Nov 20 2020

How IT Teams Can Better Manage Devices for Remote Learning

Today’s IT departments are facing a new challenge: managing a plethora of remote devices while ensuring equity.

With the shift to remote learning, many school districts have encountered an unprecedented challenge. How can they best manage the flood of new devices connected to their networks?

Students at home may be using Chromebooks or tablets. They may be working on school-issued devices or on family-owned machines shared by multiple siblings. All this creates a management challenge for IT teams trying to ensure equity and a uniform learning experience across student populations.

“There are limitations once you have all these devices out of the boundaries of your physical network,” says Amy McLaughlin, project director for the Consortium for School Networking’s cybersecurity and Smart Education Networks by Design initiatives. “Students may be having very different experiences depending on the devices they are using.”

How Can Schools Optimize Cloud Applications?

In Highline Public Schools, near Seattle, CTO Mark Finstrom’s strategy in support of some 19,000 students is to do as little computing as possible on these disparate end devices.

“The best thing I can do is optimize the applications,” he says. “I work with the staff to make sure they use the appropriate tools, moving to low-impact applications in the cloud wherever possible.”

While cloud-based applications help ensure a uniform experience on different home devices, this approach requires some added management effort on the part of schools.

“When very little computing is done on the local device, when everything is done in the cloud, you need to manage how the bandwidth is used,” Finstrom says. He monitors bandwidth by leveraging data from internet providers and works with teachers to ensure they are using best practices. “With things like Google, for instance, students have the ability to pull things down to work in offline mode, and the next time you connect, it syncs back up.”

READ MORE: With e-learning, proactive network investments pay off.

Which Network Optimization Tools Are Schools Adopting?

Likewise, Vince Humes, director of innovative technology solutions at Northwest Tri-County Intermediate Unit 5 in Pennsylvania, looks to network optimization as the key to supporting heterogeneous devices at home.

“Districts are good at managing bandwidth to the school district because they have done that for years,” he says. “We have network optimization tools that we use in the traditional ISP environment, things like SolarWinds and Cisco’s NetFlow, where you can watch what’s happening on your network.”

With at-home devices, “it becomes much more difficult,” Humes says. “Those tools don’t tie into the cellular world. When you look at a hotspot, you might not even get the same IP address every time, which makes it hard to identify and manage those student devices.”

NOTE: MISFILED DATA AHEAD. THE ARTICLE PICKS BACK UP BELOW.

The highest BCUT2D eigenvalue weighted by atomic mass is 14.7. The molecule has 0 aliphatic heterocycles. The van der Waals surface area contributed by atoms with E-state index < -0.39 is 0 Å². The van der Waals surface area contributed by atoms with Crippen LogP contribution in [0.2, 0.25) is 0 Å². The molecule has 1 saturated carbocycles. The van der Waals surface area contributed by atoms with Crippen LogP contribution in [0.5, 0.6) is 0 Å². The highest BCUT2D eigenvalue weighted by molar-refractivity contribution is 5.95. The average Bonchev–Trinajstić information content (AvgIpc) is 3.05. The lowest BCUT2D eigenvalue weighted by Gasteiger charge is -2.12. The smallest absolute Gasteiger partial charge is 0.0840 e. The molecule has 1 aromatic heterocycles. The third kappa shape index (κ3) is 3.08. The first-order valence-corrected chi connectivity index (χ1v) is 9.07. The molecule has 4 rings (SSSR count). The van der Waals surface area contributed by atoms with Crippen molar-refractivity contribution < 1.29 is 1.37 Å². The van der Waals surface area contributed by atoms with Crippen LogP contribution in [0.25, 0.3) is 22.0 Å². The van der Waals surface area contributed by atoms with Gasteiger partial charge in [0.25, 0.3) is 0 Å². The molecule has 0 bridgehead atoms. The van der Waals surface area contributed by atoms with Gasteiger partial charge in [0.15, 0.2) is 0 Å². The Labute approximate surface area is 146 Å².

He turns to tools like Cradlepoint’s Network as a Service offering that enables software-defined and cloud-based wired and wireless broadband networks. “It shows us how much bandwidth each individual device is using, which is critically important for managing how students are accessing those devices,” he says.

Additional network optimization tools and techniques come into play as schools seek to provide tech support for at-home learners on a variety of devices.

“When a student calls in, we can use tools like Bomgar, which allows us to run speed tests or to connect to the hotspot. It allows us to see what things look like from the student’s end: We can ping to see if we are losing packets,” Humes says. “We can’t necessarily manage it, but we can troubleshoot it.”

He says such tools also allow staffers to assist end users if they have any device problems, and to do some testing on their networks.

DISCOVER: K–12 leaders invest in technology and form partnerships to connect rural students to the internet.

How Can Schools Improve Device Management Tactics?

The easiest way to manage a fragmented landscape of at-home computers is for the district to own those machines. “Then you can ensure a level of consistency in how the device is set up and managed. It gives the help desk the ability to call that device, to see what is going on in the device,” McLaughlin says.

Not every school has the resources to go that route, however. When students are using their own devices, “you can still control the portals — the learning management system and the student information system,” she says. “With that, you can at least monitor your logs and get an impression of where you might have problems.”

Schools can get a lot of information about connectivity speeds with log data from the LMS, McLaughlin says. With the right network analysis tools, schools can also lock some functionality when students are using an LMS so they can stay in that space. “When they click a link, they cannot wander off into the hinterlands of the internet,” McLaughlin says.

Effective classroom management practices can also help teachers manage around uncertainties that arise when students are logging in from diverse home machines.

“I never put a time limit on a quiz, for example, because if I have students with disparate endpoints, the quiz may load at different speeds, and that wouldn’t be fair,” McLaughlin says. By adjusting how they teach, educators can also support their IT teams’ efforts to accommodate the challenging landscape of at-home devices.

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